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What Is Data Segmentation?

Article Details
  • Written By: Helen Akers
  • Edited By: Jessica Seminara
  • Last Modified Date: 26 November 2016
  • Copyright Protected:
    2003-2016
    Conjecture Corporation
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Data segmentation involves identifying and organizing data clusters into defined categories or groups. It is sometimes referred to as market segmentation. Marketing professionals often use the technique to target certain population segments in order to increase sales. The process identifies traits or characteristics, and uses these to group customers into market segments.

One of the fundamental aspects of the market research process is data gathering on prospective customers. Potential buyers for a company's products or services are identified through demographic and lifestyle factors. It is these factors or variables that are used to separate those buyers into distinctive target market segments.

When a data segmentation analysis is performed, target markets might be given a name such as "young professionals" or "blue blood retirees." These descriptions might refer to shared demographic characteristics, such as income level or age. This is a strategic method of identifying and targeting a broad sub-sector of the general population while remaining cost efficient.

Companies use technology to track customer purchase activity and identify variables that make certain consumers more likely to shop at a certain retail location or buy a particular brand of product. Loyalty discount cards and market research tracking companies compare consumer purchase data against combined demographic variables such as household size, age, geographic location and income to identify market segments. In the data segmentation process, the data is compiled into a database and analyzed for trends.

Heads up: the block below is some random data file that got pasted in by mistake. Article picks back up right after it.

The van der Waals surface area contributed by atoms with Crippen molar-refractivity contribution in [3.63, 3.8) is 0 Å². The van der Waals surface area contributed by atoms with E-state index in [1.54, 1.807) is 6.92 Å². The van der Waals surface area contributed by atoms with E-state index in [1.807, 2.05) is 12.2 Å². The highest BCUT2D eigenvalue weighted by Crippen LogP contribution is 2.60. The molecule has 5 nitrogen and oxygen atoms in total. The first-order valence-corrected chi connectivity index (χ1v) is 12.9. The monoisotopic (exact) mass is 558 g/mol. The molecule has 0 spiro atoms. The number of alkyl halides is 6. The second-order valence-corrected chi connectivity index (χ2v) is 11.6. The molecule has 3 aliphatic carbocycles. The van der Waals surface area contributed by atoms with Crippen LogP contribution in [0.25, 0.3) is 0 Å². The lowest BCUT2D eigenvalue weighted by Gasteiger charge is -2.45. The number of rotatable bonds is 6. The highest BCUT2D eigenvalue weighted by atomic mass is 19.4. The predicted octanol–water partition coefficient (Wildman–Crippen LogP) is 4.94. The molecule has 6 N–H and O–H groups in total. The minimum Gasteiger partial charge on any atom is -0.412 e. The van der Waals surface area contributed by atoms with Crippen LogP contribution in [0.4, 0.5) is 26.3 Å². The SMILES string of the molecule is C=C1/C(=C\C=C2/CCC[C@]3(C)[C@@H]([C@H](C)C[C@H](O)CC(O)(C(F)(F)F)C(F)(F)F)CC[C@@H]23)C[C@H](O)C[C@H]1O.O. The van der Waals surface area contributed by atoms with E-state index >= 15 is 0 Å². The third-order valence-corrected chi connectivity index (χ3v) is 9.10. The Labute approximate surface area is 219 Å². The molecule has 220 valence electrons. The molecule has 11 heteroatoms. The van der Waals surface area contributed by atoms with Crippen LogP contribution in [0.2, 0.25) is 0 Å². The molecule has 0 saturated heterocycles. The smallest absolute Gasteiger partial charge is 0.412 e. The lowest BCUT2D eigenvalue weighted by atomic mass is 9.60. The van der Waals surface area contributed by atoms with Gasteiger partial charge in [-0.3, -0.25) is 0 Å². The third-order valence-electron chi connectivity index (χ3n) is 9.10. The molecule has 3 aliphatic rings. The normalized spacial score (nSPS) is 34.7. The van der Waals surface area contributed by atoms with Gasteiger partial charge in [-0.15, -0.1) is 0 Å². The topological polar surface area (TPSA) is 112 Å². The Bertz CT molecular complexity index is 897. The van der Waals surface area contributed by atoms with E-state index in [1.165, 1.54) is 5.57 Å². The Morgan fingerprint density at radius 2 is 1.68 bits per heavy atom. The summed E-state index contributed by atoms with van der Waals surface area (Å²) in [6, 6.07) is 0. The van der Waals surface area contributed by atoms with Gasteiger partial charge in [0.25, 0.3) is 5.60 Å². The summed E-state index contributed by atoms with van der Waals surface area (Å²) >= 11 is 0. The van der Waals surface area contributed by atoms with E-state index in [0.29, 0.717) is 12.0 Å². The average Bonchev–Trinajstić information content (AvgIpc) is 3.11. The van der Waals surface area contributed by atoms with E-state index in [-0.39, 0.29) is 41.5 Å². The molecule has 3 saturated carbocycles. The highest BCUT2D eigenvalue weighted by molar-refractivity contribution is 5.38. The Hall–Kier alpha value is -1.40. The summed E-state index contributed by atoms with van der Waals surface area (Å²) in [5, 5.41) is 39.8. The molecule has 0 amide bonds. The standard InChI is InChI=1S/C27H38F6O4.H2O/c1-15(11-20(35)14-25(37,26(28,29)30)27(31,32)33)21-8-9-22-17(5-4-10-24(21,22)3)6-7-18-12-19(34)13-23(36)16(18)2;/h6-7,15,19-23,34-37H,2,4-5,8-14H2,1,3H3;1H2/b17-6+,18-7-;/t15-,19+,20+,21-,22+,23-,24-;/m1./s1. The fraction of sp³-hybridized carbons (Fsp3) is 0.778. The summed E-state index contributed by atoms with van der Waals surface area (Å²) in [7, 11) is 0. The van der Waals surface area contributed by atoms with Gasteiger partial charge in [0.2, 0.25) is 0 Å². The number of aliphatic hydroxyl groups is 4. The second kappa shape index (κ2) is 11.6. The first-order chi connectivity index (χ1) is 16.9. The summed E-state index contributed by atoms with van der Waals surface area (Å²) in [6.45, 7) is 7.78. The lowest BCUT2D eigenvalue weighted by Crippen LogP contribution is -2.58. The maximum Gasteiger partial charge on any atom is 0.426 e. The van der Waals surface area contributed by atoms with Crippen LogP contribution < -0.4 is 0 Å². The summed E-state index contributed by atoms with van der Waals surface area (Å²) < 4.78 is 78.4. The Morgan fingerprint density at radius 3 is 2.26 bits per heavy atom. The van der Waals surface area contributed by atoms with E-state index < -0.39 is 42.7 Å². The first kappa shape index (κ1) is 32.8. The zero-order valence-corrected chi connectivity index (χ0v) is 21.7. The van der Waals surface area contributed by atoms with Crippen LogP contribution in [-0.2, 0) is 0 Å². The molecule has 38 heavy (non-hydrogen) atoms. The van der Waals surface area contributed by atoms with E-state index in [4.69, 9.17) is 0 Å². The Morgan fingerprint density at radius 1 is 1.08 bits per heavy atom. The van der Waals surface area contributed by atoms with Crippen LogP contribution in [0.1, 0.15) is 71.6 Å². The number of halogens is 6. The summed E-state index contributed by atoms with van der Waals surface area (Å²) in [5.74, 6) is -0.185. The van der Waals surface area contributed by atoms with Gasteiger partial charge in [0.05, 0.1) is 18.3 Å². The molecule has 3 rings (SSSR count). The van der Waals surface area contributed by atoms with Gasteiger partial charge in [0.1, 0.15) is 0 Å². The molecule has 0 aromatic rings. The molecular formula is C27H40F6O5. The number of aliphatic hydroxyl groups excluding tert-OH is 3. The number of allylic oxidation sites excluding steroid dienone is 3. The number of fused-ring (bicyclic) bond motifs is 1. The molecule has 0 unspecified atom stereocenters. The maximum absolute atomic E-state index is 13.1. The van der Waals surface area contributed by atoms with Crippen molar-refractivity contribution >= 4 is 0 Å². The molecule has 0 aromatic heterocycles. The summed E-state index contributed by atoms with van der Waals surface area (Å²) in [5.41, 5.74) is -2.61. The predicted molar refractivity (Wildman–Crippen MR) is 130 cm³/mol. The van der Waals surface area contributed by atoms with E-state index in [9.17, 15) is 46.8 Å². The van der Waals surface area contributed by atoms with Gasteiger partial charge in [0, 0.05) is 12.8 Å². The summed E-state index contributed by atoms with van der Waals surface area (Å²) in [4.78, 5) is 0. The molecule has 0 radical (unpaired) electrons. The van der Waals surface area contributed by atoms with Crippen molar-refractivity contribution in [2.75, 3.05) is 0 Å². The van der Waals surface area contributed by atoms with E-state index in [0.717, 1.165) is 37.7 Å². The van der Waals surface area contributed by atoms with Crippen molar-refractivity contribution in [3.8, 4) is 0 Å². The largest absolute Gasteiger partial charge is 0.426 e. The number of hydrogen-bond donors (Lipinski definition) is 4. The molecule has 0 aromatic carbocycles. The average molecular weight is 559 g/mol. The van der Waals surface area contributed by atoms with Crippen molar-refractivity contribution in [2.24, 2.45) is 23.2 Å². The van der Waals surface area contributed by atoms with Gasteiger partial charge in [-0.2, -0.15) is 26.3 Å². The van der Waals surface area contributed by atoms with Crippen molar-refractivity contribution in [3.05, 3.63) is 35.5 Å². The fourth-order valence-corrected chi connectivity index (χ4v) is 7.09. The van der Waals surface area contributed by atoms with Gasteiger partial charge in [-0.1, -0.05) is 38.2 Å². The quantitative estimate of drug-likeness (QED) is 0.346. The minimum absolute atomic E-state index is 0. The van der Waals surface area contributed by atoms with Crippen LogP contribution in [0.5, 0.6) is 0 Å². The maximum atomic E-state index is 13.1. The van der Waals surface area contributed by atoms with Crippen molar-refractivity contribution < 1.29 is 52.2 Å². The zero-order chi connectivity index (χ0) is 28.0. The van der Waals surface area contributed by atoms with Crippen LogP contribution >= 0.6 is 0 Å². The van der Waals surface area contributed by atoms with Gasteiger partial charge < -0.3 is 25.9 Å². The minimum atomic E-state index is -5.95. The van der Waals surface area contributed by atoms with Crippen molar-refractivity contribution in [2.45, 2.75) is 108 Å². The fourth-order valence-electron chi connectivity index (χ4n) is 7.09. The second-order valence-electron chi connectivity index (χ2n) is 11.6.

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Data mining is another aspect of the analytical process. It involves the use of software programs to uncover hidden trends or patterns. The technique is becoming increasingly useful as a means of isolating information to increase sales revenue and cut operational costs. For example, data mining helps uncover which products are most likely to be purchased by a certain type of customer on a particular day of the week. This type of information assists with store level incentives, store in-stock preparation, store point of purchase display decisions and targeted advertising.

An important component of data segmentation is identifying which customers are likely to be the most profitable. In a competitive marketplace, advertising to a mass audience in the hope of gaining sales revenue and market share is likely to be insufficient. A firm is in a better position to compete when the needs and desires of various customer market segments are understood. For example, some retailers position or identify themselves as having the lowest price, while others compete based on prestige or high quality.

Lifestyle characteristics of a particular target market are often revealed during data segmentation. A luxury car manufacturer, for example, might want to target upper middle class and affluent females. By identifying the group's shared hobbies, perceptions and values, the manufacturer will be in a better position to appeal to the benefits this group might be looking for. Perhaps this group is primarily motivated by a car's appearance and brand prestige; the manufacturer will want to capitalize on these motivations in an advertising campaign.

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